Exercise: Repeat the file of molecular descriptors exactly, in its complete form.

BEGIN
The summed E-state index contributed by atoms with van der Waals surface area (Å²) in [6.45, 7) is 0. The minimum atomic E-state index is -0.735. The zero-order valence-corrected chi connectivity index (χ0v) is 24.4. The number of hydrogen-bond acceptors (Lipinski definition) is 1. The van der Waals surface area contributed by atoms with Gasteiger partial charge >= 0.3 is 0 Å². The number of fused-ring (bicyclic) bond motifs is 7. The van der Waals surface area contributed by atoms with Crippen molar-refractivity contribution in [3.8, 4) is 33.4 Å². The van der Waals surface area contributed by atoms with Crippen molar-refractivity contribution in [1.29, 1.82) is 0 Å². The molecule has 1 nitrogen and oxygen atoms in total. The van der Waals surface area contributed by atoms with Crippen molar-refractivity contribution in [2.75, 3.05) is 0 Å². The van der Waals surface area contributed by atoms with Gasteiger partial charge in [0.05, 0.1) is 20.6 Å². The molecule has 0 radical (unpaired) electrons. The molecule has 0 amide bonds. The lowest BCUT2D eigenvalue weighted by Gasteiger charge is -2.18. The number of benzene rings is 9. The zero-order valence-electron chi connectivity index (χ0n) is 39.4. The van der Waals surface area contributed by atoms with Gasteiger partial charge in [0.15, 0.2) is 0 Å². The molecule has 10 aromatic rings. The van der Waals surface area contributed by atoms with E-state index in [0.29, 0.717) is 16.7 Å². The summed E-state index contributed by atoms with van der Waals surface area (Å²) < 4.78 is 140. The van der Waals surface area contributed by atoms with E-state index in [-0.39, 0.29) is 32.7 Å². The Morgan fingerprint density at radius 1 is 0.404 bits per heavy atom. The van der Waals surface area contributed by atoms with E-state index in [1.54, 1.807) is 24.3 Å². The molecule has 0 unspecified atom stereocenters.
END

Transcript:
The summed E-state index contributed by atoms with van der Waals surface area (Å²) in [6.45, 7) is 0. The minimum atomic E-state index is -0.735. The zero-order valence-corrected chi connectivity index (χ0v) is 24.4. The number of hydrogen-bond acceptors (Lipinski definition) is 1. The van der Waals surface area contributed by atoms with Gasteiger partial charge >= 0.3 is 0 Å². The number of fused-ring (bicyclic) bond motifs is 7. The van der Waals surface area contributed by atoms with Crippen molar-refractivity contribution in [3.8, 4) is 33.4 Å². The van der Waals surface area contributed by atoms with Crippen molar-refractivity contribution in [1.29, 1.82) is 0 Å². The molecule has 1 nitrogen and oxygen atoms in total. The van der Waals surface area contributed by atoms with Crippen molar-refractivity contribution in [2.75, 3.05) is 0 Å². The van der Waals surface area contributed by atoms with Gasteiger partial charge in [0.05, 0.1) is 20.6 Å². The molecule has 0 radical (unpaired) electrons. The molecule has 0 amide bonds. The lowest BCUT2D eigenvalue weighted by Gasteiger charge is -2.18. The number of benzene rings is 9. The zero-order valence-electron chi connectivity index (χ0n) is 39.4. The van der Waals surface area contributed by atoms with Gasteiger partial charge in [0.15, 0.2) is 0 Å². The molecule has 10 aromatic rings. The van der Waals surface area contributed by atoms with E-state index in [0.29, 0.717) is 16.7 Å². The summed E-state index contributed by atoms with van der Waals surface area (Å²) < 4.78 is 140. The van der Waals surface area contributed by atoms with E-state index in [-0.39, 0.29) is 32.7 Å². The Morgan fingerprint density at radius 1 is 0.404 bits per heavy atom. The van der Waals surface area contributed by atoms with E-state index in [1.54, 1.807) is 24.3 Å². The molecule has 0 unspecified atom stereocenters.